Saturday, July 13, 2013

Color Harmony 101 - an Information Post

The following post was originally written as part of a fantastic series (Colour Theory for Quilters) at The Elven Garden. Jess has given me permission to repost it as part of the Lantern-a-long (thanks, Jess!!), in order to inspire even more creative color combinations with your lanterns. I'll be listing this as a tutorial on my blog. Enjoy!

P.S. Jess is still hosting a series of guest posts on color inspiration. I highly encourage you to check out the rest of the color tutorials (on the color wheel, context, value/low volume), as well as the inspiration posts, here!

I can't pretend to be an expert on color theory, but I have been practicing my color skills lately with the Central Jersey Modern Quilt Guild. Without Jessica Levitt, our president and my good friend, I would know very few of these things - so, thanks Jess. :)  (Didn't realize until now how many Jess's were involved with this post!)

This is a picture of our May meeting "analogous complimentary" color scheme challenge mini quilts, which I'll discuss more below:

May 2013 002 
Photo by Laura Bennett, our photographer

Last week, Molli (hilariously) taught you how the color wheel works. I'm going to take you a step further on the wheel to show you how color can come together and work beautifully - even if you have doubts. I had a lot of fun putting together bundles for this post, so I hope you enjoy them just as much as I do! Anyone can make colors harmonize together :). Promise!

A note - Color Scheme Designer 3 is my go-to tool online for quilty color schemes. All the pictures are screenshotted (screenshot?) from this fabulous website. You can actually click the buttons to show you the combinations I'll demonstrate, and then whirl the color wheel around to your liking - how nifty is that? Okay, go play for a minute, then rejoin me here :)

Analogous Color Scheme
On the color wheel, this is when you choose three colors in a row. This is probably the most "harmonizing" of the bunch, since the colors are right next to each other. Here's one combination I love:

Now I'm definitely inspired! SO want to make a quilt with these.

Dark blue to blue to green - the right fabric is actually more turquoise than it looks (it doesn't have to be exact!). As you can see, analogous color schemes are easy to put together and really make your quilt beautiful.
A complement is when you choose two colors directly opposite of each other on the color wheel. Often, one of the colors may be off by one or two notches on the wheel, but it can still be considered complementary.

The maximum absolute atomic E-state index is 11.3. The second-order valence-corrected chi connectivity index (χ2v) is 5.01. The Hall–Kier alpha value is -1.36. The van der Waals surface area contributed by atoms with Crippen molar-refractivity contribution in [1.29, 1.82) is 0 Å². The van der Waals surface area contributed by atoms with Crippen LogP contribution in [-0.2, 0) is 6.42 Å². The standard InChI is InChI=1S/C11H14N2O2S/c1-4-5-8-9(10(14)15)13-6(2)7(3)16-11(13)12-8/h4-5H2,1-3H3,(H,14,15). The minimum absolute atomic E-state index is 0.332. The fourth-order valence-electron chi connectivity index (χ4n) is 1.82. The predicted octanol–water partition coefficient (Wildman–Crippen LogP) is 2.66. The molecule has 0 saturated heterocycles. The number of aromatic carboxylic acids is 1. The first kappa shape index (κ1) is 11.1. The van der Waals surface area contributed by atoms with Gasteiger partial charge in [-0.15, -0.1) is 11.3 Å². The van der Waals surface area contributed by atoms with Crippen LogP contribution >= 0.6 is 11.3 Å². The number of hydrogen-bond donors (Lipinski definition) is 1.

Purple and yellow - the colors with the most contrast. This combination can really intensify a quilt, but it also looks good balanced out with white. I also like balancing it out with orange, which is somewhat of a split complement color scheme (see below).

A lot of people love the orange/tangerine and blue combination - also a complement. Red and green, the typical Christmas colors, are complements too - which is why they look so striking together!

P.S. In case you haven't noticed, I LOVE Lizzy House's Pearl Bracelet line! Ever since they came out in a gazillion colors, they work with everything! If I make a quilt without a piece of it, the whole thing feels empty. :( Anyway... moving on!

Analogous Complementary
This is one of my favorite combinations, and the one I've been experimenting with the most! I never would have picked the scheme I did without playing around with the color wheel. This one is called "accented analogic" on Color Scheme Designer 3. Don't let the complex name scare you - it's awesome.

Here's my contribution to our May swap, Fruit Punch, which is inspired by the above color wheel.

I started with this bundle of fabric and worked from there! I was pleased to find that I had so many fabrics in my stash that fit. You can click here and here to read my posts about this mini quilt!


Split Complementary
 As you can see on the color wheel, this is when you choose a main color and the two colors on either side of its complement. The split complement is not as harsh, if you will, as the direct complement described above, but it is very unique and will add variety to any quilt.

The possibilities really are endless. Try not to get bogged down in the names and technical aspects -  it's all abut having fun and making those colors really "go together." Like I mentioned, the colours don't have to be exactly in order for them to harmonize! It just takes practice and a bit of patience (and some extra fabric shopping ;) ).

Here are some links that will help you further with color harmony and combining:
 June 12, 2013 post from Design Seeds - LOVE this soft, summery combination. Seriously, try this website out right now!
  •  At Color Palette Generator, you can add the URL of a picture from the 'net, and it will give you the color scheme. How cool (and useful) is that, especially with Pinterest at our fingertips?
  • Also, at the Big Huge Labs Color Palette Generator, you can do the same, but for a picture from your own computer. I took a picture from my 2011 trip to Prague and tried it out:

I tried to do a more "colorful" picture and, unfortunately, it didn't pick up the bright colors too well. But you get the idea - this tool can really help and inspire!

I hope this post was helpful, and that you'll enjoy putting colors together in new ways! Let me know if you have any questions!

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